Settlement by blood was easily the most common means of revenge in Njal’s Saga. There exist many examples of its use, in many different contexts. The first context to understand it in, and perhaps the easiest to understand, is in conflict with those not from Iceland or those who have been declared outlaws. Outlawry was a state one could be put into as punishment for other crimes that meant one was completely banished from civilized society. The most relevant part of the consequences of outlawry was that “he could be killed without legal redress.”[1] In these cases of violence against foreigners or outlaws, the legal system may as well not have existed, as it wasn’t treated with any relevance. However, in one specific case in Njal’s Saga, the case of Gunnar Hamundarson’s death (a character who had been the focus of the Saga for a while and was obviously intended as a primarily heroic figure), the usual rules of outlawry were ignored. Gunnar had been declared an outlaw after breaking a settlement in which he had agreed to leave Iceland for three years.[2] After Mord, Thorgeir, Starkin, and others killed Gunnar, Skarphedin (the eldest of Njal’s sons) took vengeance on many of the killers before threatening Mord into allowing Hogni (the more good-natured of Gunnar’s two sons) to self-arbitrate the case, meaning that Hogni would be allowed to set the price of compensation for the crimes against Gunnar[3]. This is unusual, as Gunnar was an outlaw, and should not have been compensated at all, but intimidation allowed for Gunnar’s death to be payed for, equal to the slaying of two free men.[4] This method of using intimidation within the legal process was not uncommon, and can be seen numerous times. Occasionally it would take place in the way seen between Skarphedin and Mord, with one simply threatening to murder the other, but this was in fact much less common the alternative form of legal violence: dueling. Any individual had the ability to put a legal dispute into the form of a duel, with the victor (declared according to standard dueling rules, which didn’t necessarily end in death) winning the legal matter as well. Refusing to duel when a challenge has been made is akin to forfeiting the legal matter, and in this way the legal system seemed heavily biased toward those who could fight best. This could be seen when Hrut challenged Mord Gigja to a duel when Mord was attempting to reclaim his daughter’s property after her divorce from Hrut. Mord, as an old man at that point in time, would not have survived, and so declined, sacrificing his daughter Unn’s property.[5] Much later, after Unn had wasted away both her money and her father’s, she went to Gunnar (who was a distant relative) and asked him to restart the case to reclaim her property. After a great deal of trickery on Gunnar’s part, guided by Njal’s crafty hand, Gunnar reopened the case and challenged Hrut to a duel just as he had to Mord. Gunnar, the finest warrior in all the land, was too much of an opponent for Hrut to face and so he denied the challenge, returning the property.[6] The threat of a duel most often came about when there was a great disparity between the skill of the two participants, and for this reason there are no accepted duel challenges throughout the whole of Njal’s Saga. It is important to note what Hrut said after backing down, that “[This threat of force] will be avenged against him…but the vengeance and the credit for it will not be ours.”[7] Hrut’s prophecy here illustrates an understanding that violence in Iceland is never the end of a dispute. And while these two duel challenges are the only ones officially made in the Saga, even the threat that a challenge would be issued was enough to scare people into submission, as was the case when Geir the Godi and Gizur the White were forced to offer Gunnar self-judgment or be faced with duel challenges[8] or when Gunnar threatened Ulf that he should back down when he was going to have a case closed on account of a mistake in court procedure on the prosecutor’s part.[9] These duels, as cases of legal violence, all would have happened right there at the Althing, the meeting of chieftains that occurred regularly in the southwest of Iceland where all legal disputes were managed. However, duels and the slaying of outlaws are not the most prominent cases of violent settlement in Njal’s Saga. No, the most common form exists outside of the legal system, because this form is simply for those close to a killed man to kill the one responsible, leading to extensive blood feuds. A long chain of killings can be seen between Gunnar’s family and Njal’s. Hallgerd, Gunnar’s wicked wife, had her servant Kol kill Njal’s servant Svart[10] over a small insult from Bergthora[11], Njal’s wife. In response, Bergthora has Atli kill Kol.[12] Atli was then killed by Brynjolf,[13] who was then killed by Thord,[14] who was then killed by Sigmund and Skjold,[15] who were killed by the Njalssons.[16] After each killing, Gunnar and Njal met to settle the compensation, maintaining the peace of the situation through the legal system, but the two women were never satisfied with this.  After the final instance, Gunnar does not even request any compensation for Sigmund and Skjold.[17] In another instance, Kari avenges Njal and his sons by slaying a large number of the individuals responsible for the burning, until finally he makes peace with Flosi (the leader of the burners) and the conflict is ended, along with the Saga.[18]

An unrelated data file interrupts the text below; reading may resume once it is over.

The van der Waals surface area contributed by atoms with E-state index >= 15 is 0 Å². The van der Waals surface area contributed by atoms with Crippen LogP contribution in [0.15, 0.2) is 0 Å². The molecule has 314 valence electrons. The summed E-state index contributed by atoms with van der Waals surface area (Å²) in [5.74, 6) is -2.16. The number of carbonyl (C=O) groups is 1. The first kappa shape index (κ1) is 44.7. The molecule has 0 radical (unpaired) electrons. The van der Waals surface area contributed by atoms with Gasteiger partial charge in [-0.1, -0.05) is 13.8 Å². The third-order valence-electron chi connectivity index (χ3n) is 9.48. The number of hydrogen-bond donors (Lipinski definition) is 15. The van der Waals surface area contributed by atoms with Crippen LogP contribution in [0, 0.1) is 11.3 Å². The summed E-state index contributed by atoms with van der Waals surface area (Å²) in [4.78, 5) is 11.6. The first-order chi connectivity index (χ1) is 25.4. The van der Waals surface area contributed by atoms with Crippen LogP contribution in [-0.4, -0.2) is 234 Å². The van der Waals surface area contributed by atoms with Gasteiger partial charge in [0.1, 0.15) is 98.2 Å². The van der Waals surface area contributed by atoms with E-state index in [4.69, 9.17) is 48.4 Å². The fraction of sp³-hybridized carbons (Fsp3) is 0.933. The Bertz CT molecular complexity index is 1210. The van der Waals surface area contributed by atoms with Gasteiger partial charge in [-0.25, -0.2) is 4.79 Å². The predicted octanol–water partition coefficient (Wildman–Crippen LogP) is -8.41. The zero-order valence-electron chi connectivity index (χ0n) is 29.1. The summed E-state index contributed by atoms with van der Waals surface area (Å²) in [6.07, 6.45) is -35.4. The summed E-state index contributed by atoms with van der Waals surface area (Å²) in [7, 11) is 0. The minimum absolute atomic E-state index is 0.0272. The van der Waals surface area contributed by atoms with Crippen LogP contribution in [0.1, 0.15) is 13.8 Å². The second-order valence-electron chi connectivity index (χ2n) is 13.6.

The other primary means through which disputes were resolved was through payment of ‘money.’ While the Icelanders had no firm concept of a standardized currency as we use today, they traded in two forms of goods: ounces of silver and ells of homespun cloth, and payments for deaths were usually numbered in ounces of silver (interestingly, unlike in other European societies land was not a great commodity, as Unn was considered impoverished when all she had was “land and personal items”[19]). Before exploring examples from the Saga, there are a couple notes regarding the payment of compensation to understand. First, offering self-judgment in arbitration was an honorable act that put great trust in the offended party when there was an established amount that could be won if a full dispute was argued in court, but it was of great benefit to one’s honor to set a fair price if given self-judgment. For this reason, there are no cases in Njal’s Saga where one is willingly given self-judgment and uses this to take advantage and demand excessive amounts. Second, the ordinary payment for the slaying of a free man is generally two hundred ounces of silver in Njal’s Saga (though, because they used the Old Germanic ‘long hundred,’ this was closer to 240 ounces). This is important to understand as context for the amounts paid out through the Saga. Third, compensation could be set to be paid “all at once” at the Thing, which was a greater burden upon the guilty party as they would have would not be able to pay it out over time to maintain a degree of prosperity even as they paid compensation. Fourth, there was a difference between a case going uncompensated and a case being determined to be worth no compensation. The former was treachery, and a sign of poor character, as was implied in the description of Thjostolf.[20] The latter was fair and just as the case had come to legal disputation and been arbitrated. Lastly, compensation was always sought for the death of an Icelander (meaning one who was not an outlaw), even if the killed were also the aggressors. This was taken into consideration, as was the case of Amundi after the just slaying of Lyting, reducing the cost in that case,[21] but to not seek any payment and leave a matter uncompensated was to do wrongly and dishonorably by the dead.